Grass to Cash
By Shelby Mettlen | Angus Beef Bulletin
“Primarily, what we’re in the business of doing is turning grass into cash,” Dennis Hancock, associate professor and state forage extension specialist for the University of Georgia said at the Cattle Industry Convention on Feb. 1. Hancock spoke as part of the 24th annual Cattlemen’s College® in Nashville, Tenn.
Forage quality is the key to profitability in beef cattle systems, Hancock pointed out. It’s important to note that nutrient needs change with the stage of production of an animal. Producers need to understand the relationship between gain and animal health to boost immunity and nutrition at the same time.
Protein is important, but it’s normally fairly easily fed, he said. It’s usually not as challenging as energy to get into an animal.
“Getting the caloric intake into those animals is often our biggest limitation,” he said.
The relationship between quality and animal performance is more apparent in the stocker industry than it is in the cow-calf segment, he said, noting that steers gaining 2.5 pounds (lb.) per head per day, should be receiving a diet with about 74% total digestible nutrients (TDN). Cows at peak lactation need about 60% TDN and 12% crude protein (CP), and those requirements drop to just 48% TDN and 7% CP at weaning.
As the cattle industry knows, body condition score (BCS) is very important. An adequate BCS of 5 or 5.5 on a 9-point scale is crucial to getting animals bred back.
Know how much TDN your cattle need to consume to breed back successfully, Hancock urged. “It’s much easier and much better to try to keep them at that body condition score than it is to try to build it back.”
Don’t forget the microbes
“At the end of the day, we need to recognize that we’re not just feeding the animal; we’re feeding the microbes that are in that ruminant animal,” Hancock reminded producers.
The energy value in a forage is the fiber content that is able to be broken down into the basic sugar molecules that are then able to be converted into energy.
Fiber is just long chains of sugar, he reminded his audience. Microbes convert those chains into an energetic product, and the animal then turns it into meat and milk.
Factors influencing forage content
Hancock introduced seven factors he considers most important to improving forage content.
Plant maturity. “The No. 1 factor, bar none, over everything else, is plant maturity,” he said. After a forage reaches 80% of its maximum growth, it begins to lay down more fiber and lignin, making the crop less digestible. When harvesting forages, shoot for 80%-90% of plant maturity.
The later a crop is harvested, the greater the yield, but the lower the quality. Less digestibility means more manure.
“We might be producing more bales, but at a certain point, we’re just producing more manure,” Hancock pointed out.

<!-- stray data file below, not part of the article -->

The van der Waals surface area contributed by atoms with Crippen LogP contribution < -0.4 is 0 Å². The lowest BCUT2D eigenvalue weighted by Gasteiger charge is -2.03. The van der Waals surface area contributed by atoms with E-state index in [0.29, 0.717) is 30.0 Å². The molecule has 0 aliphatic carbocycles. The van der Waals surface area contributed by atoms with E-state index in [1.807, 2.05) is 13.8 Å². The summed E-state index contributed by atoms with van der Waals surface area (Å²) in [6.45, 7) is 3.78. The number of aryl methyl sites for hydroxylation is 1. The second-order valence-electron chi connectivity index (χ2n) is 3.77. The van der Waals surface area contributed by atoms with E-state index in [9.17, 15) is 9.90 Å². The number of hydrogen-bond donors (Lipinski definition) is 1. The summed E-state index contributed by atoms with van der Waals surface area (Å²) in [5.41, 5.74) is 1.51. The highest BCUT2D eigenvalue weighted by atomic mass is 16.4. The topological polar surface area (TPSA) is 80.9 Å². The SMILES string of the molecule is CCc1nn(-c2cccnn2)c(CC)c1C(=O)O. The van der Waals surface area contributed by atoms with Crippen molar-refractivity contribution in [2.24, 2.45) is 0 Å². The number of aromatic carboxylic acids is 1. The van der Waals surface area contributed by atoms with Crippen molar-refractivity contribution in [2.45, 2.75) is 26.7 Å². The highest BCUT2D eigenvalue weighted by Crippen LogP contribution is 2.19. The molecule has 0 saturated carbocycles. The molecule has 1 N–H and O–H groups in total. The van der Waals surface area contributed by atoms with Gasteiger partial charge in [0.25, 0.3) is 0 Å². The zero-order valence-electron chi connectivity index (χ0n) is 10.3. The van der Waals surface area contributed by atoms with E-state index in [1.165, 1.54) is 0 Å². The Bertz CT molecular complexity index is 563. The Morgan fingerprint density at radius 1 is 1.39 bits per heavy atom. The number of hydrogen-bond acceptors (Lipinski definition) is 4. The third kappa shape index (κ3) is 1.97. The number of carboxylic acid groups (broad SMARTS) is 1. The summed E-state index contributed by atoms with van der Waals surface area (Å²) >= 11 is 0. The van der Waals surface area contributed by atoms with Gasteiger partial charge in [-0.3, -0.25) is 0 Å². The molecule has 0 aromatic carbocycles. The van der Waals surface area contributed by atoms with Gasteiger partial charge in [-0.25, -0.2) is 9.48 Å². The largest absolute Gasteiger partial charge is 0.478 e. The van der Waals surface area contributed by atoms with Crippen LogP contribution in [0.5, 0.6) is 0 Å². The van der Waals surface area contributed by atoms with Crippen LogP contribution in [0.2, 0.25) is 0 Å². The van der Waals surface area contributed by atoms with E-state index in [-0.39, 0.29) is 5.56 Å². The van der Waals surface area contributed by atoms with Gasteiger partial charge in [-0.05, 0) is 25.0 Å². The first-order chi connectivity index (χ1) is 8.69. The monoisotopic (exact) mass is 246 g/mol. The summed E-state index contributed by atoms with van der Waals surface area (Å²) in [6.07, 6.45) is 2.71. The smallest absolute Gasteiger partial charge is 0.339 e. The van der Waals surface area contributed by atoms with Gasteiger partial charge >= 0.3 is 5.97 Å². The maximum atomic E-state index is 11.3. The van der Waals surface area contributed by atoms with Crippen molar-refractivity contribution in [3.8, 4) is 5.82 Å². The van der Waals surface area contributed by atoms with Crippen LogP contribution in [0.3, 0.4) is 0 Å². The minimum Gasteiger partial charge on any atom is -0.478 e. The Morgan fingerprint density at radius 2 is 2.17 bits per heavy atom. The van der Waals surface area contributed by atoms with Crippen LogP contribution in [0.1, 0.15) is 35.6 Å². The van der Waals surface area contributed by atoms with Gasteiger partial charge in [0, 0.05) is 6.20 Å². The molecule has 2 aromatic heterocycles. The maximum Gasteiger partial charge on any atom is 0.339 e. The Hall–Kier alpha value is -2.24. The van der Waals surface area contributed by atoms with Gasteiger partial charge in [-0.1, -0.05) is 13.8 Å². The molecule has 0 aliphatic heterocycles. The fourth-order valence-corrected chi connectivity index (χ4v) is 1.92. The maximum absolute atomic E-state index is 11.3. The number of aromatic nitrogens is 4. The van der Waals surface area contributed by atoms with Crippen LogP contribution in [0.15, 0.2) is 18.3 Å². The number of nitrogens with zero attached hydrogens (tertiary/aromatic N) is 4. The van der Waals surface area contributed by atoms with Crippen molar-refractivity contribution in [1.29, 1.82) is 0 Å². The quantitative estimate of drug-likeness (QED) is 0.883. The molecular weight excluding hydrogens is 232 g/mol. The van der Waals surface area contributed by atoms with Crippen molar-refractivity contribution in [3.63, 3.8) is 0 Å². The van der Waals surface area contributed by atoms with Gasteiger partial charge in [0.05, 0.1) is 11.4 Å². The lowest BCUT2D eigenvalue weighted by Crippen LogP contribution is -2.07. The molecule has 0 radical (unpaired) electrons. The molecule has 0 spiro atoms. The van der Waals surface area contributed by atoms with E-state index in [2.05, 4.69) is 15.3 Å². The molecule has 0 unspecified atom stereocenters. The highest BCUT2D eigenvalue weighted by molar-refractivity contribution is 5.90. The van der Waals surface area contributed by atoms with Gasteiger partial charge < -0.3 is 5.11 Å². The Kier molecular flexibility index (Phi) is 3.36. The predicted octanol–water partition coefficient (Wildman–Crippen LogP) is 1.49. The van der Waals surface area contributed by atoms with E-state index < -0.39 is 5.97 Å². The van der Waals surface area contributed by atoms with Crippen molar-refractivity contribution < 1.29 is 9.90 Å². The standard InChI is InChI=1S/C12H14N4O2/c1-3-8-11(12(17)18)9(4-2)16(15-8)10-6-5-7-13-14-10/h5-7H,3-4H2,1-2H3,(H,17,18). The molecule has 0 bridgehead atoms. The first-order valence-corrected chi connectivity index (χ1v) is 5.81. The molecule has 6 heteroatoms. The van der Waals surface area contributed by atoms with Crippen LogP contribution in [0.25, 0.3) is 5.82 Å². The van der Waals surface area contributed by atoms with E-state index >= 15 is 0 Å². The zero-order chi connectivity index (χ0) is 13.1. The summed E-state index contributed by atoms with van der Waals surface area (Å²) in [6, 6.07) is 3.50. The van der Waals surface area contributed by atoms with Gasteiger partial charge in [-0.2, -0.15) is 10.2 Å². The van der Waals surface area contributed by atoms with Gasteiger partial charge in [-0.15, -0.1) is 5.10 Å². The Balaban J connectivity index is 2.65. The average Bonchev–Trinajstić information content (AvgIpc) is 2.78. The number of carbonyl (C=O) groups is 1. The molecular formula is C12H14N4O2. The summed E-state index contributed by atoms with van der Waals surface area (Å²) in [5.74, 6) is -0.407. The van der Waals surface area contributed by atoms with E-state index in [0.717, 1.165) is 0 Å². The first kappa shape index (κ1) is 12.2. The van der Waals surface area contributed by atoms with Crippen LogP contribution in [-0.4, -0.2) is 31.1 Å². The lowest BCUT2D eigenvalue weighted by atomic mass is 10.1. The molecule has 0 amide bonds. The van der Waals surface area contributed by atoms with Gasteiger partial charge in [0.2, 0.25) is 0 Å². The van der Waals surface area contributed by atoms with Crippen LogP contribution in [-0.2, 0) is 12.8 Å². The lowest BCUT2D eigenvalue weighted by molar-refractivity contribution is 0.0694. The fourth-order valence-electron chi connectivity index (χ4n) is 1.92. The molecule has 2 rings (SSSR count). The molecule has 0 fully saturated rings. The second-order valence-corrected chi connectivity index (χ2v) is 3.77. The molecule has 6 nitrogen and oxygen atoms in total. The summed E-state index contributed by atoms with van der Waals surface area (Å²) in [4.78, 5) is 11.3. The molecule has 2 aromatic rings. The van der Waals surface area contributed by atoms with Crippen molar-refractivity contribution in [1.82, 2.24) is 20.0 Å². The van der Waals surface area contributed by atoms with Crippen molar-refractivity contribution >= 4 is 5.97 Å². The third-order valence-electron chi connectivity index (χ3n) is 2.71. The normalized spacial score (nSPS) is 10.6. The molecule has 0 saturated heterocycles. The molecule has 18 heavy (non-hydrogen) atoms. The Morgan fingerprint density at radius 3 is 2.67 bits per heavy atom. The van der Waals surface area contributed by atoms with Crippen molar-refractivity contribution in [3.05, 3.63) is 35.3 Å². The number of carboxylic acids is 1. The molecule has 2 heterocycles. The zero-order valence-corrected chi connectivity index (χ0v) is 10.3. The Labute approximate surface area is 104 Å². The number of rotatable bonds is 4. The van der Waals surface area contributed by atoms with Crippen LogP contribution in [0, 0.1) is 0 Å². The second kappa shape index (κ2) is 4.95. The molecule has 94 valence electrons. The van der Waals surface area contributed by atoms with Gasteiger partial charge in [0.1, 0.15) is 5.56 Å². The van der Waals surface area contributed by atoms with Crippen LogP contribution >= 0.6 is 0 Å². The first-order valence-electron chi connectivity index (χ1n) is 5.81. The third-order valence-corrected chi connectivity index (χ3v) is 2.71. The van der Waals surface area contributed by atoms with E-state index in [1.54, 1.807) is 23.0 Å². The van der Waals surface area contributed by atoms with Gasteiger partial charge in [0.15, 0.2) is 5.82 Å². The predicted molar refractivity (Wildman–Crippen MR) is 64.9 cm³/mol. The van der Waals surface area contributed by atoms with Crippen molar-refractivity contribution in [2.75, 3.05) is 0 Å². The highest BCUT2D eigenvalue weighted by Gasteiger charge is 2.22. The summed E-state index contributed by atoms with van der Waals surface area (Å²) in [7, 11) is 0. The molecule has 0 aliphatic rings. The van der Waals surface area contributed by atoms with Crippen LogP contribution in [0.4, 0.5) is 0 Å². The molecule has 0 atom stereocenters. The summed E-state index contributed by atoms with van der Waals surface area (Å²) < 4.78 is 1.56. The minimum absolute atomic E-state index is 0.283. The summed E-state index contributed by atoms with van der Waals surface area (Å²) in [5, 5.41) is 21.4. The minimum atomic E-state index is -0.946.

Forage species. His second most significant factor was forage species. He encouraged producers to grow the highest-quality forage that will actually persist in their respective regions.
Bale storage. Without proper storage, bales can lose an average of 4 inches (in.), or 25% of total weight. That can extend up to 12 in., or 50%, in extremely wet conditions.
“Those bales that are stored on the ground, we’re paying for barns whether we want to or not,” he said. Look at ways to break the connection between the wet ground and the bale, he urged. Any way to break that connection can improve your bale losses.
Rain during curing. Different species are affected differently by rain damage, Hancock noted. Additionally, when rain falls on cut hay the day it’s cut, loss is less significant than if it falls a few days later.
Moisture at baling. Heat can have a significant effect on protein content and protein digestibility, he said. As heat increases, usable protein decreases. Palatability can increase to a point if hay is heat-damaged, because heat has a caramelizing effect. However, protein content decreases with significant heat and moisture.
Fertilizer. Fertilizer can have a significant impact on protein content, but not on digestibility and energy. Hancock noted that he worries about nitrates in Bermuda grass with greater than 15% CP.
Varieties. Finally, he pointed out that forage variety can make a difference, as well. He encouraged producers to study up on new varieties and forage varieties that work best in their environments.
Grass grows grass
“Be careful of the cutting height of your implements,” Hancock noted as a closing point.
Leaving grass on the field feeds soil microbes. Forage will grow back faster, stronger and higher-quality than if it’s taken all the way to the ground.
Editor’s Note: This article was written as part of Angus Media’s coverage of the 2017 Cattle Industry Convention. For further coverage, watch future issues of the Angus Journal or visit www.angus.media.